The graph shows a two dimensional representation of the full Clinical Face Phenotype Space, with links to the 10 nearest neighbors of each photo (circle) and photos placed with force-directed graphing. The Clustering Improvement Factor (CIF, fold better clustering than random expectation) estimate for each of the syndromes is shown along the periphery.

https://doi.org/10.7554/eLife.02020.010
Figure 4 with 4 supplements
Clinical Face Phenotype Space is generalizable to dysmorphic syndromes that are absent from a training set.

(A) Clustering Improvement Factor (CIF) estimates are plotted vs the number of individuals per syndrome grouping in the Gorlin collection or patients with similar genetic variant diagnoses. As expected, the stochastic variance in CIF is inversely proportional to the number of individuals available for sampling. The median CIF across all groups is 27.6-fold over what is expected by clustering syndromes randomly. That is to say, the CIF of a randomly placed set is 1. The maximum CIF is fixed by the total number of images in the database and by the cardinality of a syndrome set: the theoretical maximal CIF upper bound is plotted as a red dotted line. The CIF for the minimum and maximum, Cutislaxa syndrome and Otodental syndrome, were 1.0 and 700.0 respectively. (B) Average probabilistic classification accuracies of each individual face placed in Clinical Face Phenotype Space (class prioritization by 20 nearest neighbors weighted by prevalence in the database). The 8 initial syndromes used to train Clinical Face Phenotype Space are shown in color. For syndromes with fewer than 50 examples, accuracies were averaged across all syndromes binned by data set size (i.e., the average accuracy is shown for syndromes with 2–5, 6–10, 11–25, and 26–50 images in the database, Supplementary file 1). Classification accuracies increase proportional to the number of individuals with the syndrome present in the database. Accuracies using support vector machines with binary and forced choice classifications are shown in Figure 4—figure supplement 1 and Figure 4—figure supplement 2. A simulation example of probabilistic querying of Clinical Face Phenotype Space is shown in Figure 4—figure supplement 3.

https://doi.org/10.7554/eLife.02020.011
Figure 4—figure supplement 1
SVM binary classification accuracies among the 8 syndromes in Table 1.

SVM classifier accuracies when tuned for equal false positive and false negative error rates.

https://doi.org/10.7554/eLife.02020.012
Figure 4—figure supplement 2
SVM forced choice classification accuracies among the 8 syndromes in Table 1.
https://doi.org/10.7554/eLife.02020.013
Figure 4—figure supplement 3
Simulated example illustrating the Clustering Improvement Factor.

A random scattering of 100 points in 2 dimensions is used as a background set (black circles with white fill). The 20 red plus symbols (within the red shaded area) are a random set of points lying within the same limits as the background set and have a CIF of 0.9. This is the actual degree of clustering of the red points with respect to the expectation of clustering them with 95% confidence (E(r) = 5.6). The filled green circles (within the green shaded area) are the red points shifted by +0.5 units in each dimension and have a CIF of 2.7. The black points (within the gray shaded area) are the red plus symbol positions scaled by 0.5 and then shifted by +1.5 units in dimension 1. The black points are non-overlapping with the background and represent the maximal CIF (of 5.6) in this example.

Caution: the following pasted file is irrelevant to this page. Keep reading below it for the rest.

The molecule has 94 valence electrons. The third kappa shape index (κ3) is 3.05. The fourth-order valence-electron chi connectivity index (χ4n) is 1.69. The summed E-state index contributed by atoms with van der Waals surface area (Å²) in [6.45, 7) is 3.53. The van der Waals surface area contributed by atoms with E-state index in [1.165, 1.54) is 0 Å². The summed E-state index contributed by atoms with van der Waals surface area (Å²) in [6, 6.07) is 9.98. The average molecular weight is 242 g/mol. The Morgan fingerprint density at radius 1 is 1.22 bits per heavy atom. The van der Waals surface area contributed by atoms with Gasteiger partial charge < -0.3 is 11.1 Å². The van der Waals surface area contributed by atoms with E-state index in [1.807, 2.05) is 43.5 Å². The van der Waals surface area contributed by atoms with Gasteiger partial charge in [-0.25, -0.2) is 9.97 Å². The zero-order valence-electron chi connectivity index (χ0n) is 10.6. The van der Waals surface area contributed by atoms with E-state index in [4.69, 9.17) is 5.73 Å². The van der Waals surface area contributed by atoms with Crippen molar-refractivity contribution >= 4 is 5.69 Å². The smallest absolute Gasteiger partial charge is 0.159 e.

https://doi.org/10.7554/eLife.02020.014
Figure 4—figure supplement 4
Simulated example of probabilistic querying of Clinical Face Phenotype Space.

(A) Visualization of a population of simulated faces in the first two Multi-Dimensional Scaling (MDS) modes. 7 classes of points (simulated 'syndrome groups') are shown with different distributions and variances. A central 'query' face is indicated by the boxed cross. The 20 nearest neighbors of the query are encircled with a black border. (B) Inset bar graph shows diagnosis hypothesis ranked by class priority. The class priority ranking weights the dispersion and prevalence (spread and number) of a class in the Clinical Face Phenotype Space with the nearest neighbors to assign the most probable diagnosis hypotheses. In the example, the ranked diagnosis estimates of the query point would be class 7, then class 6, and thirdly class 4. The scatter plot shows the individual similarity p0p1 estimates, reflecting their relative closeness in the space as compared to local neighborhood, for the 20 nearest neighbors of the query. The first nearest neighbor is estimated to be 2.6-fold closer to the query than the average based on the local density of neighbors. The dotted line indicates the average relative distance between points among the 20 nearest neighbors. (C) Inset bar graph shows the number of neighbors of the query per class. A scatterplot of dispersion vs cardinality, i.e. relative spread of points and what proportion of the total number of points belong to that class in the simulated space. Plots (B) and (C) allow objective assessment of the distribution of points shown in (A), and aid the interpretation of classification confidence.